Genes behind person`s inability to quit smoking: Report

Scientists claim three genetic mutations make it hard for smokers to kick the butt.

London: Struggling to quit smoking? Blame your genes, as scientists claim three genetic mutations make it hard for smokers to kick the butt.

A report based on three studies that compared the DNA of more than 140,000 people found that the desire to give up smoking is down to a person`s genes rather than willpower.

The findings, published in journal Nature Genetics, could lead to more personalised - and ultimately more effective - treatments that help people stub out their cigarettes.

Two of the three studies identified regions associated with the number of cigarettes smoked per day. The regions had four genes -- two genes linked with nicotine dependence and two others that regulate nicotine metabolism in the body.

Mutations in these genes are associated with a minor rise in the number of cigarette a person smokes per day – about half a cigarette a day -- but around 10 per cent increase in
risk of lung cancer compared with non carriers, the Daily Mail reported.

Lead author Professor Kari Stefansson, a neurologist at deCODE genetics in Reykjavik, Iceland, said: "To some degree these variants suggest that those persons for whom
nicotine is more addictive are driven to smoke more, increasing their exposure to environmental risk.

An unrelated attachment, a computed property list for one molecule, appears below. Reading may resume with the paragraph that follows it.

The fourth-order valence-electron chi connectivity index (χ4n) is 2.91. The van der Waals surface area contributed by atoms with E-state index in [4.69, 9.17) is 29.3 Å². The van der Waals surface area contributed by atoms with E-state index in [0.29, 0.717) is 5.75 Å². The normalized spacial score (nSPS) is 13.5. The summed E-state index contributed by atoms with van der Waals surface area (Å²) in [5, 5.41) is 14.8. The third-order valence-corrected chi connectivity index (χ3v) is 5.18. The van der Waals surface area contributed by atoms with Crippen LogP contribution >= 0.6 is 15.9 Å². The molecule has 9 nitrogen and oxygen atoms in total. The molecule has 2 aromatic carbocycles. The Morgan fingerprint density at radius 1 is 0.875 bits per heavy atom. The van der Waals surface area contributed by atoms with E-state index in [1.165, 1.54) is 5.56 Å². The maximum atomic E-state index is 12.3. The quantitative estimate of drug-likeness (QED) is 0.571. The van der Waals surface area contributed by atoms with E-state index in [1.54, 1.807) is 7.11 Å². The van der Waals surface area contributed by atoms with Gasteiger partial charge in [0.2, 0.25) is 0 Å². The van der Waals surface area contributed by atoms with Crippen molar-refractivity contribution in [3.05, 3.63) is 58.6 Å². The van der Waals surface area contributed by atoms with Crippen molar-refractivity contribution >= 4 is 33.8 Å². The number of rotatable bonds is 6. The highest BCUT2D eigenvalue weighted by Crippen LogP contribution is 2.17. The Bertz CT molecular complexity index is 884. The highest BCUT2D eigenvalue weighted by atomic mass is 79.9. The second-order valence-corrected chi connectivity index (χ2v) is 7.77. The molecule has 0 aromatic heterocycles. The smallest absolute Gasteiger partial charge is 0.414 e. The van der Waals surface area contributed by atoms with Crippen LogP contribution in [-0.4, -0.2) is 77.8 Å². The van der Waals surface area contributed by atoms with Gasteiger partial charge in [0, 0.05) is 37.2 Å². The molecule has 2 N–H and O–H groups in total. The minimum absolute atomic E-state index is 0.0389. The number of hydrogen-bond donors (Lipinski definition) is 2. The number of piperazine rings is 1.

"But given the quite substantial corresponding increases in risk of lung cancer it may also be that they make people more susceptible to the noxious effects of tobacco smoke,"
Stefansson said.
The third study by a team led by Clyde Francks from the University of Oxford identified variants of three genes on chromosome 15 that make people more prone to nicotine

Nicotine is the primary chemical responsible for smoking addiction.

Francks said, "Smoking behaviour and nicotin e dependence are multi-factorial traits with substantial genetic influences. There is an urgent need to better understand the molecular neurobiology of nicotine dependence in order to design targeted, more effective therapies.

Stefansson said, "What is clear is that these variants -- which are all near genes that encode nicotine metabolising enzymes and receptors -- are giving us a solid starting point
for finding answers to advance personal and public health."
"These findings have provided further new insights into the biology of smoking behaviour," Francks concluded.


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